Ross Valley voters may get another chance at
Marin Independent Journal
Article Launched:07/30/2007 11:20:31 PM PDT
The controversial results of an election that
authorized a new Ross Valley flood mitigation fee may be thrown out and
the election repeated, Marin County Supervisor Hal Brown said Monday.
Brown said he fears that legal challenges threatened by San Anselmo
lawyer Ford Greene and the Marin United Taxpayers Association could
take years to resolve - thus preventing expenditure of fee revenue and
blocking flood control projects.
"I dearly want to dig in my heels," Brown said. "But you've got to look
at the big picture."
The Board of Supervisors created the fee by ordinance after the
election and could vote to cancel it, said Brown, who led the campaign
to adopt the fee. He said he would decide within the next 10 days
whether to ask his fellow supervisors to rescind it.
About 21 percent of the 8,059 votes cast in June's mail-in election had
to be discounted; most of those ballots were not signed. Only property
owners were allowed to vote on the fee, which would raise about $40
million for flood control projects in Fairfax, Greenbrae, Kentfield,
Larkspur, Ross and San Anselmo.
By paying for a manual recount, Greene was able to determine that the
measure would have failed by 147 votes if the unsigned ballots had
counted. Of the 1,678 disqualified ballots, 730 were marked in favor of
the flood measure, while 942 were against.
Greene has said he plans to sue because the ballot failed to adequately
alert voters that they had to sign it. Greene says the warning to sign
should have been printed in larger type and in the same area where the
signature was designed to go.
Brown, who addressed the Independent Journal's editorial board Monday,
displayed ballots used in similar elections conducted by the city of
Roseville and the Jurupa Area Recreation and Park District in Riverside
County. Both ballots had the same layout as the Marin ballot. The
ballot was designed by MIG Inc., a Berkeley-based consulting firm that
was hired to disseminate information about the fee and conduct the
Brown said if the election is repeated, the ballot would be redesigned
to emphasize that it must be signed to count. Brown said the fee might
also be adjusted to include government-owned property. The Marin United
Taxpayers Association has threatened its own suit challenging the fee's
legitimacy because it exempts taxpayer-owned parcels, such as the
College of Marin.
Greene reacted to the news by declaring victory.
"I've caught them, and they know it," Greene said. "You better believe
if I hadn't started this and made a big stink about it, they'd be out
having meetings and rolling this baby forward."
Greene does not, however, think the election should be repeated under
Proposition 218 rules, which allow victory if a majority of property
owners support the fee. Instead, Greene wants the flood control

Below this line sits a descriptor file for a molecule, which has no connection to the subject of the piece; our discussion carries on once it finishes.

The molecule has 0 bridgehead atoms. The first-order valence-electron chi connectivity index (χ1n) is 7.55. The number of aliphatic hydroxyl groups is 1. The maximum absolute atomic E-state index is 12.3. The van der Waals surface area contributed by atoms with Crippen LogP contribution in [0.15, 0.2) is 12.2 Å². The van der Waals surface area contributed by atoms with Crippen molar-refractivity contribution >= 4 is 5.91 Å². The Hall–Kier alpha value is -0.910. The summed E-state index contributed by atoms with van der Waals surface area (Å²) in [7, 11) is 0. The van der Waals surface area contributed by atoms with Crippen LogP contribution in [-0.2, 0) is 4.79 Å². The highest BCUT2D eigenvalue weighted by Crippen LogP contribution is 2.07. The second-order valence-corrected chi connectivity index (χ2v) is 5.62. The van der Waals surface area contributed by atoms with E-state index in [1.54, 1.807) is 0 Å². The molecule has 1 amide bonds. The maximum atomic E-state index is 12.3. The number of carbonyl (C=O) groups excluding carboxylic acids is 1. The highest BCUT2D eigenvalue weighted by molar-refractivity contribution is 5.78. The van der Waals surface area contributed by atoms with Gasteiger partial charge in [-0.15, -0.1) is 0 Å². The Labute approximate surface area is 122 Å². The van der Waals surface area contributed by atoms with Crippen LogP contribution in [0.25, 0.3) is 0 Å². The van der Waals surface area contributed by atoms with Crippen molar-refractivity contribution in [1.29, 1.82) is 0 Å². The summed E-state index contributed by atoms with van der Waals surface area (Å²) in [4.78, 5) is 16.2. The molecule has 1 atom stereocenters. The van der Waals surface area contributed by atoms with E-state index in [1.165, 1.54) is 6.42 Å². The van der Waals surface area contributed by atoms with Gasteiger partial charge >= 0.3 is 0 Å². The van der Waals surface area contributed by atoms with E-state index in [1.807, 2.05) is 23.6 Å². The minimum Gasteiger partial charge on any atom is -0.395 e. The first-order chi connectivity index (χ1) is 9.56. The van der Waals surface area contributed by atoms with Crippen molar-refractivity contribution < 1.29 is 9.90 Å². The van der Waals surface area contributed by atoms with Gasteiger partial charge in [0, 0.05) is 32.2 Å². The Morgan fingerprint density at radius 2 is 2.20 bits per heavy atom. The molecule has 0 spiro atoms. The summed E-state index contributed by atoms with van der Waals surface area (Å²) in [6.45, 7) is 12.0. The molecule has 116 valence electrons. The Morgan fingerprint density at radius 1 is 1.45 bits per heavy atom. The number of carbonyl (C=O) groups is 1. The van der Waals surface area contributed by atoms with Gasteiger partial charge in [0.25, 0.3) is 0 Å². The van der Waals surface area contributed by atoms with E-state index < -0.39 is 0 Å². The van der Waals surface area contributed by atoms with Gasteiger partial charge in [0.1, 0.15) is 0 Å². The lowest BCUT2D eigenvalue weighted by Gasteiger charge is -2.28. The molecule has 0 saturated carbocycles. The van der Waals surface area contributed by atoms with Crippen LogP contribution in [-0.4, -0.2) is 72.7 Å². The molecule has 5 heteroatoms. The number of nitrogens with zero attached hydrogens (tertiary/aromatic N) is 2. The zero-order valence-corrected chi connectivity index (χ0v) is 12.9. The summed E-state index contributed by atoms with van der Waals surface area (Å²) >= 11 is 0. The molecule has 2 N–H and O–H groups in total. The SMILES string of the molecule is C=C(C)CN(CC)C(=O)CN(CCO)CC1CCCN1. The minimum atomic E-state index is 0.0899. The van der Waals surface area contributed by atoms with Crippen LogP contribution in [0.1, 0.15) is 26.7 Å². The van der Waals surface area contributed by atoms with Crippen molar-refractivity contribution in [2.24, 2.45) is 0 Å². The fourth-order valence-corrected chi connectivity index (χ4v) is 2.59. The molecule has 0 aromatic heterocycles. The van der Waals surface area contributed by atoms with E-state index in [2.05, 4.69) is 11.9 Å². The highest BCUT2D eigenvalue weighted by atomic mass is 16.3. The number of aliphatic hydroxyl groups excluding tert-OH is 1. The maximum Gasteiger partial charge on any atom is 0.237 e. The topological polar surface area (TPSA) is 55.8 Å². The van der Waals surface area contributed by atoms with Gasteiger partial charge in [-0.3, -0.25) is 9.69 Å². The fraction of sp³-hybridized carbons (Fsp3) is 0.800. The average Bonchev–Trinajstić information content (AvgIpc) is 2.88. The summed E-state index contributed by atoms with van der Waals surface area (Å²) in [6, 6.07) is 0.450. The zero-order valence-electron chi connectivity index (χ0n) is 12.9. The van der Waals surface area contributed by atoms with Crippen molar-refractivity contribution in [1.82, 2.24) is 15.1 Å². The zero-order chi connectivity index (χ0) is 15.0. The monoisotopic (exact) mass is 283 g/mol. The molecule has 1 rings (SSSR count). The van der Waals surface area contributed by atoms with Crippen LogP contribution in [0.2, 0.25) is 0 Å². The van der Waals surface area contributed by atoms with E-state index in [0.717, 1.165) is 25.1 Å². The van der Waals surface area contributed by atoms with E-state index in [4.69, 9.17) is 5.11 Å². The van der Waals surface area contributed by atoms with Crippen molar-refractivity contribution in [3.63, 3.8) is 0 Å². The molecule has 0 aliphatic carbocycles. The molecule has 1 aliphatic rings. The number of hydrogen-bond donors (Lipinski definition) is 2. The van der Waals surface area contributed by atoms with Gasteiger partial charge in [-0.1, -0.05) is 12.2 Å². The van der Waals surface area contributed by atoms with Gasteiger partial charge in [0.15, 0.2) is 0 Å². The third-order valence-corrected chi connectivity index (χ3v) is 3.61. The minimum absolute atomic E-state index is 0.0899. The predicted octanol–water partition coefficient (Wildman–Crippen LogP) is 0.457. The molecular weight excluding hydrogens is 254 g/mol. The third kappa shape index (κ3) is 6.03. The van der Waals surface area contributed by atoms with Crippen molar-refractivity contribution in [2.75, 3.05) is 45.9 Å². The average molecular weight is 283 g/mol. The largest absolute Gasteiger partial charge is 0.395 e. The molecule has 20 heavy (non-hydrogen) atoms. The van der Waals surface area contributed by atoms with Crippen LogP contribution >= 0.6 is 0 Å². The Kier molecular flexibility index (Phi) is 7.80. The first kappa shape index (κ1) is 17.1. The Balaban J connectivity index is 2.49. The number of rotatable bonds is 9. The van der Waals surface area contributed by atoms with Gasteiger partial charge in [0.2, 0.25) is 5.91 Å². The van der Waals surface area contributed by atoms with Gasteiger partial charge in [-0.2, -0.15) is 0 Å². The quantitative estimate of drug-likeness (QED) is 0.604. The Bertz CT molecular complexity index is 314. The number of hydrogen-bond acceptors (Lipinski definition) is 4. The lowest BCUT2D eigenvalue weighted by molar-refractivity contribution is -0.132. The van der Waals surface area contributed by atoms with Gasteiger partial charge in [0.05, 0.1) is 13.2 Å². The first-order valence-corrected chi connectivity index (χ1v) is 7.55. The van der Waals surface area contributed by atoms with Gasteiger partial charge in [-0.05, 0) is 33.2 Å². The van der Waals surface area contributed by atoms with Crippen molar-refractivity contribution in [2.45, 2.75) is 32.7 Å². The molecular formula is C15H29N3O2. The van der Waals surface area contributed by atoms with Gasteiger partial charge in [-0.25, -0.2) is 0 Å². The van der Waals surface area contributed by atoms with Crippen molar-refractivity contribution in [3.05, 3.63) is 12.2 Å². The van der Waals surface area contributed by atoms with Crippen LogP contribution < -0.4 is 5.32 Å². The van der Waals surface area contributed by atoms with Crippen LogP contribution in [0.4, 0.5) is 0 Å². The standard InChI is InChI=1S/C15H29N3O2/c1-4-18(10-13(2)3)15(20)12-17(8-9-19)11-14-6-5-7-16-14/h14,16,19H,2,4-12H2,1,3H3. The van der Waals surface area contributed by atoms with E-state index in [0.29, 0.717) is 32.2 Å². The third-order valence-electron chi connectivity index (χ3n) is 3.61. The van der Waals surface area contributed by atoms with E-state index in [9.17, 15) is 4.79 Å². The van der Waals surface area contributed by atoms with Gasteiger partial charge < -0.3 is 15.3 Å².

district to treat the fee as what he believes it is - a tax. New taxes
must be approved by a two-thirds vote of the registered voters affected
by the tax.
If voters cast their ballots by mail in such an election, they sign the
envelopes that contain the ballots but not the ballots themselves.
"We don't say how we vote and then sign our names so the Gestapo can
examine what we've done. That's not American," Greene said.
The idea of voiding the election's results and doing it over received
mixed reviews from supporters of the fee.
"It was a legal election. I think it would be a bad idea to throw it
out," said Lise Stampfli Torme of San Anselmo, who helped found the
Flood Mitigation League of Ross Valley, after the flooding that
occurred in the early morning of Dec. 31, 2005. About 1,200 homes and
200 businesses were damaged across much of Marin, with downtown San
Anselmo especially hard hit.
Torme said a major effort will be needed to win approval of the fee if
the election is held again.
"There was a terrible amount of misinformation spread around during the
campaign by the other side - out-and-out lies - saying that there
wasn't a plan to spend the money. There is."
Rupert Russell, who escaped from his flooded Ross home with his family
by wading through high water during the 2005 storm, said he would like
to see the matter resolved outside a courtroom - even though he and
others could have suffered severe injury or death in the flooding.
"If a majority of the community doesn't want to take steps to ensure
that doesn't happen again, then that is something we have to live with
- so be it," Russell said.
Sandra Guldman, president of Friends of Corte Madera Creek Watershed,
said, "There has been such a fuss made; it's probably not a bad idea"
to repeat the election.
But Guldman said she is frustrated by the opposition to the fee.
"I can't believe the residents of the Ross Valley are so small-minded
and have so little sense of community that they wouldn't vote this in,"
Guldman said. "It's not really a large amount of money per parcel, and
we could do so much with it - leveraging it for matching funds and
really moving forward."
The average Ross Valley homeowner would pay about $125 a year.
Contact Richard Halstead via e-mail at email@example.com